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Monday, July 8, 2013

Gaming Fiction

I have a question for the fantasy readers out there: How do you view gaming fiction? What I mean is, where on the heirarchy of literature do novels based on role-playing games (like D&D) fall? This question comes to mind for a couple of reasons. First of all, a few weeks ago I was on Goodreads looking at some of my favorite books, giving them ratings, and a few reviews. And while reading some of the reviews for the Dragonlance Chronicles, I was disheartened to see so many disparraging comments regarding this trilogy, and gaming fiction in general.

Most of the commentary seemed to be pretty dismissive (even if backhanded), and the books are viewed as nothing more than geeks talking about their roleplaying sessions and their favorite characters. As anyone who has actually read these books should know, this couldn't be further from the truth. Yes, there are certain conventions that refer back to the game rules. But really, how is that different than any other fantasy (or genre) fiction? When an author writes a genre story, he sets out specific rules and parameters for how things like magic and religion work within the world of his writing. Just because, in the case of gaming fiction, those rules are actually written in detail, and in the context of a game, doesn't change the fact that they are still rules, and that the characters are still characters.

That being said, I will concede that some gaming fiction seems to step over the line, and come across as a description of a gaming session. However, the higher quality works do not do this. They are fully realized works of fiction that stand alone, and I would wager that the better stuff is on par with more "literary" genre fiction.

The other reason this comes up is that I am starting work on an epic fantasy trilogy. The premise and many of the ideas are closely related to my gaming experience. Now, my trilogy is going to be set in an original world, and will have no actual connection to D&D per se. However, I can foresee some people looking at it and making the connection anyways. And therefore, it could be just dismissed as "gaming fiction" and forgotten by non-gamers. I'd like to avoid that, if possible (assuming I can motivate my lazy ass into writing the damn thing).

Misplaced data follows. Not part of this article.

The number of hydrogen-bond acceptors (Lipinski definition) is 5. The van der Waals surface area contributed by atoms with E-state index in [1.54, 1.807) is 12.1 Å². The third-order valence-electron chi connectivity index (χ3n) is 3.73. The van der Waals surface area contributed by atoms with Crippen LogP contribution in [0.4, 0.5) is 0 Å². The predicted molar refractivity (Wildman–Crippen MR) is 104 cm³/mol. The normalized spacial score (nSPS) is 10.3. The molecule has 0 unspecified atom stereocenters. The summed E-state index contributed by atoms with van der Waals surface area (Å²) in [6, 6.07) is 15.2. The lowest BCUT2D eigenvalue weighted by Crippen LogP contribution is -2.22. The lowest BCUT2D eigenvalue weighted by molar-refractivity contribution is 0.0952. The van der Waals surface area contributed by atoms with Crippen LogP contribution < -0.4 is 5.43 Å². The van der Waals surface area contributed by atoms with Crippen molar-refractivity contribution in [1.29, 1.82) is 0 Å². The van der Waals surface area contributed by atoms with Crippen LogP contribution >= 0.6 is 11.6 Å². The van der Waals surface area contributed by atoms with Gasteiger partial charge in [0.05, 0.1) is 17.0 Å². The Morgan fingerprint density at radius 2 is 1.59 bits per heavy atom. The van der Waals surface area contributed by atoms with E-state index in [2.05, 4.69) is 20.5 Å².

I'm not really sure what I'm asking as far as my own writing is concerned. But, I thought it might be good to get some others' perspectives on game-related fiction as a whole to begin with.

3 comments:

Keith West said...

I've read very little gaming related fiction, so I'm probably not very qualified to comment on this. I think if a book is written a by writer who cares about the story and the characters, and is capable of putting sentences and paragraphs together in a competent manner, then it doesn't matter if the book is based on a game. I've never gotten very deep into gaming simply due to time considerations. The few gaming novels I've read in the last year have (by Keith Baker and Ari Marmell) were both good solid stories that were able to stand on their own. If I didn't know they were game related before I started them, then I wouldn't have been able to tell from the writing.

So, to answer your question in a concise manner, it will depend on the author.

Charles Gramlich said...

I think some of the earliest gaming fiction was written by writers who were kind of amateurish, and that gave it a bad name. Modern gaming fiction is more likely to be written by pro writers who are being paid decently. AT least I suspect this is the case.

Tom Doolan said...

There's definitely some truth to that, Charles. If you go back and read the book by Gary Gygax (available on the very cheap at most used book stores), they are nowhere near as good as the ones that came later. They definitely fall into the "This one time my character..." category.

Sometime in the late 80's or early 90's something shifted, and talented writers came into the game, so to speak. Some are hit or miss, but probably no more so than the scads of non-RPG game books.

The modern trend seems to be as you describe it, Keith. I just hate to see narrow-minded people who see the "Forgotten Realms" logo at the top of a novel, and dismiss the book without another glance.